In the frame of the Acidification Workshop in Tromsø on 27 and 29 September 2011, 24 PhD students have been awarded to meet and discuss on their ocean acidification project with the lecturers and other workshop participants. The PhD students present a huge international background since they will come from different part of the world (China, India, Brazil, Europe, USA, Canada….). Within the workshop they will get chance to participate at several round tables focused on the ocean acidification methodological weaknesses and knowledge gaps. The 24 students will take part at the “Idea fertilization student poster session” focus on what they are planning to do in the future (developing their research plan) rather than on what they have already done. The poster themes will be related to the main workshop themes (encompassing biogeochemistry, biology and socioeconomics aspects). Because of the significance of economic assessment in motivating policy change with regard to climate change issues, there is an increasing necessity to improve the dialogue between science and economics. In this frame during the last day of the workshop, the PhD students will be involved in the “Student panel session: The socioeconomic costs of ocean acidification”. Here, summing up the information gained during the workshop, they will try to formulate suggestions to improve the evaluation of economic costs resulting from ocean acidification. Dialogue and discussion during the panel session will be stimulated by the presence of experts from both economics and marine science.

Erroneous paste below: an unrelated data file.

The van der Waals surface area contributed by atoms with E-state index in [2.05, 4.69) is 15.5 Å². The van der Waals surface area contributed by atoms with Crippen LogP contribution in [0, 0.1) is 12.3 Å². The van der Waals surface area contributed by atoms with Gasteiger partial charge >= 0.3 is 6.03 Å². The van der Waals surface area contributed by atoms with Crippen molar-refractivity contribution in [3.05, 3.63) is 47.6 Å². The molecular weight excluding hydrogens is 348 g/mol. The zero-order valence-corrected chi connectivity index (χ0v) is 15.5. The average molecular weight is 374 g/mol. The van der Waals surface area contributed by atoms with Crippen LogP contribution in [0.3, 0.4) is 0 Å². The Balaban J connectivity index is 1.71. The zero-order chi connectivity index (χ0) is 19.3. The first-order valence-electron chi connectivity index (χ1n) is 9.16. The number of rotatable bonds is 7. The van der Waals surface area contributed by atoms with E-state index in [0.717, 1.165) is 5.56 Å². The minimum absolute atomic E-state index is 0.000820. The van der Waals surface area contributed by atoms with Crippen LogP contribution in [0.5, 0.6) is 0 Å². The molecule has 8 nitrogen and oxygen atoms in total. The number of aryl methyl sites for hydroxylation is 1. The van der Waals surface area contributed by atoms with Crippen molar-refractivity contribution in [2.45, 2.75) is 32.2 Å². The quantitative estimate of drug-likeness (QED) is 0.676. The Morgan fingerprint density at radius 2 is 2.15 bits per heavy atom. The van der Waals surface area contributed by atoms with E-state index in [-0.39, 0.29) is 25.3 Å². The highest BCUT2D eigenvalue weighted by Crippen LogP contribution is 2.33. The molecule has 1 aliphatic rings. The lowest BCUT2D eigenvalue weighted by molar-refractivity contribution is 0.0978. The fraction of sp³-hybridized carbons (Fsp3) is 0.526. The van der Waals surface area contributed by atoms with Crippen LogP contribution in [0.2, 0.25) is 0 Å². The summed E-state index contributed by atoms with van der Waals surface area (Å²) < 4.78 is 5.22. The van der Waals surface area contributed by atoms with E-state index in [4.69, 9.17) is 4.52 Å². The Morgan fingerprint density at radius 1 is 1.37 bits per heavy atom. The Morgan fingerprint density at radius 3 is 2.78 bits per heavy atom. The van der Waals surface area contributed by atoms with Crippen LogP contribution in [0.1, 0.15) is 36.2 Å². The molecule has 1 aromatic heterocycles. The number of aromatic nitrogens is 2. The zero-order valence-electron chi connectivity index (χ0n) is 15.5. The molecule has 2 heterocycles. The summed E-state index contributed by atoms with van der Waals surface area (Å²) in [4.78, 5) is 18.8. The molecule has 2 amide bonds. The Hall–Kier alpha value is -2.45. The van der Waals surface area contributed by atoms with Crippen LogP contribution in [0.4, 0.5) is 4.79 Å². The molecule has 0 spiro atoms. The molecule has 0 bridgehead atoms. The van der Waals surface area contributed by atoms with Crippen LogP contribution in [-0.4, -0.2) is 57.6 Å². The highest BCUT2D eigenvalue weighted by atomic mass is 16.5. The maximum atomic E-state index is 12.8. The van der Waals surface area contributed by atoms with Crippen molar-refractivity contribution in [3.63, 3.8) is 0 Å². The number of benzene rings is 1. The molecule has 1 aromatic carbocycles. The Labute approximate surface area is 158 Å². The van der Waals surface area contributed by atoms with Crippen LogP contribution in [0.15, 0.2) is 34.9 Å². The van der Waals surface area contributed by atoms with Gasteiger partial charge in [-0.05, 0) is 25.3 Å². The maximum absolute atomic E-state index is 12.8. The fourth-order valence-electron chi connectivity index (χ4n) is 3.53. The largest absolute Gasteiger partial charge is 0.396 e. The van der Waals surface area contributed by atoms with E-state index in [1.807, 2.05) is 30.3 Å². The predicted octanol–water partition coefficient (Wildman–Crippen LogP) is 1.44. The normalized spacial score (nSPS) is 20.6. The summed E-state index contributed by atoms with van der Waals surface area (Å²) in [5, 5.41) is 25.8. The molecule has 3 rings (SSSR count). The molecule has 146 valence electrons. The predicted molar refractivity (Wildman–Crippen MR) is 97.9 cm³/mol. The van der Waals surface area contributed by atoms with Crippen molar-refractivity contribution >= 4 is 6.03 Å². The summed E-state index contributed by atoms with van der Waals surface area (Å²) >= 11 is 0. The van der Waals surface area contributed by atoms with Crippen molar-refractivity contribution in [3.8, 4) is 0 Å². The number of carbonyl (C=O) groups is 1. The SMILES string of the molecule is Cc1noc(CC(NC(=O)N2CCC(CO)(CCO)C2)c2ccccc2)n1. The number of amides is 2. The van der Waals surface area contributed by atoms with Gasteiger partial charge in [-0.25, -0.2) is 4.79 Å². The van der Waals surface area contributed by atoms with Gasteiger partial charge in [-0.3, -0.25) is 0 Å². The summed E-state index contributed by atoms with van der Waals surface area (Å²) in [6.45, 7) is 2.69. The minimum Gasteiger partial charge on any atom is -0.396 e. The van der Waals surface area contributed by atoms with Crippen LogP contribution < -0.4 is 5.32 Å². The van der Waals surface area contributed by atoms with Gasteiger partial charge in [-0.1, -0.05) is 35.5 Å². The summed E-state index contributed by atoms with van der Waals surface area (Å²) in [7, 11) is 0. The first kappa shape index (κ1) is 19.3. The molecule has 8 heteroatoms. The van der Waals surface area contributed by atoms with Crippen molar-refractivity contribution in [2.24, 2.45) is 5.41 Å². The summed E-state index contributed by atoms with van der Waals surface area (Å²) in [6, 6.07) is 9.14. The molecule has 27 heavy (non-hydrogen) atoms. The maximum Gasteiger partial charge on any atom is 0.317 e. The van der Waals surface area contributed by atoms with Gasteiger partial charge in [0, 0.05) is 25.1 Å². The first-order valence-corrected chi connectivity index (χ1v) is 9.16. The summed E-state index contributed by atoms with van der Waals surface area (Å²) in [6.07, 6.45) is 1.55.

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Archive for September 26th, 2011
The effects of ocean acidification on demersal zooplankton in coral reefs: Using natural CO2 seeps in Papua New Guinea as a window into the futurePublished 26 September 2011 Jobs Leave a Comment
- Host institute 1: P2 – Universität Bremen
- Host institute 2: P7 – University of Plymouth
- T1 – Future Oceans: temperature changes – hypoxia – acidifation
- T2 – Understanding biodiversity effects on the functioning of marine ecosystems
Streams of CO2 bubbles naturally emerge from the shallow coral reefs in eastern Papua New Guinea (Fabricius et al. 2011). They offer the opportunity for an exiting PhD Project to observe the effects of elevated seawater CO2 levels on the composition and food web dynamics of demersal zooplankton, providing an insight into how rising atmospheric CO2 concentrations may impact reef associated zooplankton communities in 50-100 years time.
In eastern Papua, three natural volcanic vent fields release gas bubbles of nearly pure CO2, providing natural gradients in pH from ambient waters away from the seeps (8.1 units) down to pH ~7.2 units in the center of these seep areas. Along the pH gradients, carbonates in sediments, calcareous algae and the structurally complex corals increase in abundance (Fabricius et al. 2011). A similar shallow site near the island Ischia in the Mediterranean has been instrumental in confirming concerns that sustained elevated levels of seawater CO2 have a negative impact on the condition and in fact on the presence or absence of calcifying species (Hall-Spencer et al. 2008).
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